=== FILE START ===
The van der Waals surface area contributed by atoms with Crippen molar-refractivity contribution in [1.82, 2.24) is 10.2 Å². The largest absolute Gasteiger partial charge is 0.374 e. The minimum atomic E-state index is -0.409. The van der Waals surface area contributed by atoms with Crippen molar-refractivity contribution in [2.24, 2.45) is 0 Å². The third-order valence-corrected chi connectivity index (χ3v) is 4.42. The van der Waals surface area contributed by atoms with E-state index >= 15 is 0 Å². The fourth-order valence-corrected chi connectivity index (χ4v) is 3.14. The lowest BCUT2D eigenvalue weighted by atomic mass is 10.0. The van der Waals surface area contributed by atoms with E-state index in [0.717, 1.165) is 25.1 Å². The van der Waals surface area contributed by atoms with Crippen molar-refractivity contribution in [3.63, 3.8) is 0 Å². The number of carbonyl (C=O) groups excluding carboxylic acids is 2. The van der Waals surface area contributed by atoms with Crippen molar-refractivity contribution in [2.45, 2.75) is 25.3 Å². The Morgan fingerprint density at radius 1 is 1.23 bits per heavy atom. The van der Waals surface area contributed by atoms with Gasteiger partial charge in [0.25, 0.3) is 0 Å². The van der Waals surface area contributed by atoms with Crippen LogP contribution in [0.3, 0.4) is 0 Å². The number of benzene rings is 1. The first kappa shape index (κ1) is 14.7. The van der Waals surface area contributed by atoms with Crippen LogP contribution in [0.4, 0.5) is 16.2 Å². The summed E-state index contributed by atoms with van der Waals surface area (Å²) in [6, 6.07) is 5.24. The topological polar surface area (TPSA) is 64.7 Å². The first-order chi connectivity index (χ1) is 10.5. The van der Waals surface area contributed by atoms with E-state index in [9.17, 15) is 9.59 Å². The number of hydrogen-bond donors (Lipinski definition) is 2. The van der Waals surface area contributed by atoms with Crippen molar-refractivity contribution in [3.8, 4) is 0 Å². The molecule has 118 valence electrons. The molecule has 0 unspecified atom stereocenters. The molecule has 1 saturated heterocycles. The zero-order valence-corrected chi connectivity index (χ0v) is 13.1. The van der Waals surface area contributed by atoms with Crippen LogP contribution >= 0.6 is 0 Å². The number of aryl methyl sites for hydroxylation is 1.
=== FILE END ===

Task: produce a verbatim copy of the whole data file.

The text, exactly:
The van der Waals surface area contributed by atoms with Crippen molar-refractivity contribution in [1.82, 2.24) is 10.2 Å². The largest absolute Gasteiger partial charge is 0.374 e. The minimum atomic E-state index is -0.409. The van der Waals surface area contributed by atoms with Crippen molar-refractivity contribution in [2.24, 2.45) is 0 Å². The third-order valence-corrected chi connectivity index (χ3v) is 4.42. The van der Waals surface area contributed by atoms with E-state index >= 15 is 0 Å². The fourth-order valence-corrected chi connectivity index (χ4v) is 3.14. The lowest BCUT2D eigenvalue weighted by atomic mass is 10.0. The van der Waals surface area contributed by atoms with E-state index in [0.717, 1.165) is 25.1 Å². The van der Waals surface area contributed by atoms with Crippen molar-refractivity contribution in [3.63, 3.8) is 0 Å². The number of carbonyl (C=O) groups excluding carboxylic acids is 2. The van der Waals surface area contributed by atoms with Crippen molar-refractivity contribution in [2.45, 2.75) is 25.3 Å². The Morgan fingerprint density at radius 1 is 1.23 bits per heavy atom. The van der Waals surface area contributed by atoms with Gasteiger partial charge in [0.25, 0.3) is 0 Å². The van der Waals surface area contributed by atoms with Crippen LogP contribution in [0.3, 0.4) is 0 Å². The number of benzene rings is 1. The first kappa shape index (κ1) is 14.7. The van der Waals surface area contributed by atoms with Crippen LogP contribution in [0.4, 0.5) is 16.2 Å². The summed E-state index contributed by atoms with van der Waals surface area (Å²) in [6, 6.07) is 5.24. The topological polar surface area (TPSA) is 64.7 Å². The first-order chi connectivity index (χ1) is 10.5. The van der Waals surface area contributed by atoms with E-state index in [9.17, 15) is 9.59 Å². The number of hydrogen-bond donors (Lipinski definition) is 2. The van der Waals surface area contributed by atoms with Crippen molar-refractivity contribution in [3.8, 4) is 0 Å². The molecule has 118 valence electrons. The molecule has 0 unspecified atom stereocenters. The molecule has 1 saturated heterocycles. The zero-order valence-corrected chi connectivity index (χ0v) is 13.1. The van der Waals surface area contributed by atoms with Crippen LogP contribution >= 0.6 is 0 Å². The number of aryl methyl sites for hydroxylation is 1.